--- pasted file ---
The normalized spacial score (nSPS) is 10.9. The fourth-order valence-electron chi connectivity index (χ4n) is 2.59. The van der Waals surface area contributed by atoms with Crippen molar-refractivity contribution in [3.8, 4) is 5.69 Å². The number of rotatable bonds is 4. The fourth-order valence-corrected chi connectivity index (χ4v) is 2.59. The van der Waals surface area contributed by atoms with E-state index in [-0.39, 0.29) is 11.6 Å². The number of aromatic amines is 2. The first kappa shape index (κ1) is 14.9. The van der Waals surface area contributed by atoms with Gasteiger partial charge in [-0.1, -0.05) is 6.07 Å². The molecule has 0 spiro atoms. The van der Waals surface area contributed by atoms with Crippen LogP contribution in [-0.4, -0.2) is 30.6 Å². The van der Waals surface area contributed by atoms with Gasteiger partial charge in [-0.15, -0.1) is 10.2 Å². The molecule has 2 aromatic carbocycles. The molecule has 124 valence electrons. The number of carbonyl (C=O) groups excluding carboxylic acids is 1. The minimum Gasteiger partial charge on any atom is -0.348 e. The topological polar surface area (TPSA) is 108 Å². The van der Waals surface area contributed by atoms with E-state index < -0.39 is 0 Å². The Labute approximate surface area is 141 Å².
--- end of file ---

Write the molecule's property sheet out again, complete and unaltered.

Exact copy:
The normalized spacial score (nSPS) is 10.9. The fourth-order valence-electron chi connectivity index (χ4n) is 2.59. The van der Waals surface area contributed by atoms with Crippen molar-refractivity contribution in [3.8, 4) is 5.69 Å². The number of rotatable bonds is 4. The fourth-order valence-corrected chi connectivity index (χ4v) is 2.59. The van der Waals surface area contributed by atoms with E-state index in [-0.39, 0.29) is 11.6 Å². The number of aromatic amines is 2. The first kappa shape index (κ1) is 14.9. The van der Waals surface area contributed by atoms with Gasteiger partial charge in [-0.1, -0.05) is 6.07 Å². The molecule has 0 spiro atoms. The van der Waals surface area contributed by atoms with Crippen LogP contribution in [-0.4, -0.2) is 30.6 Å². The van der Waals surface area contributed by atoms with Gasteiger partial charge in [-0.15, -0.1) is 10.2 Å². The molecule has 2 aromatic carbocycles. The molecule has 124 valence electrons. The number of carbonyl (C=O) groups excluding carboxylic acids is 1. The minimum Gasteiger partial charge on any atom is -0.348 e. The topological polar surface area (TPSA) is 108 Å². The van der Waals surface area contributed by atoms with E-state index < -0.39 is 0 Å². The Labute approximate surface area is 141 Å².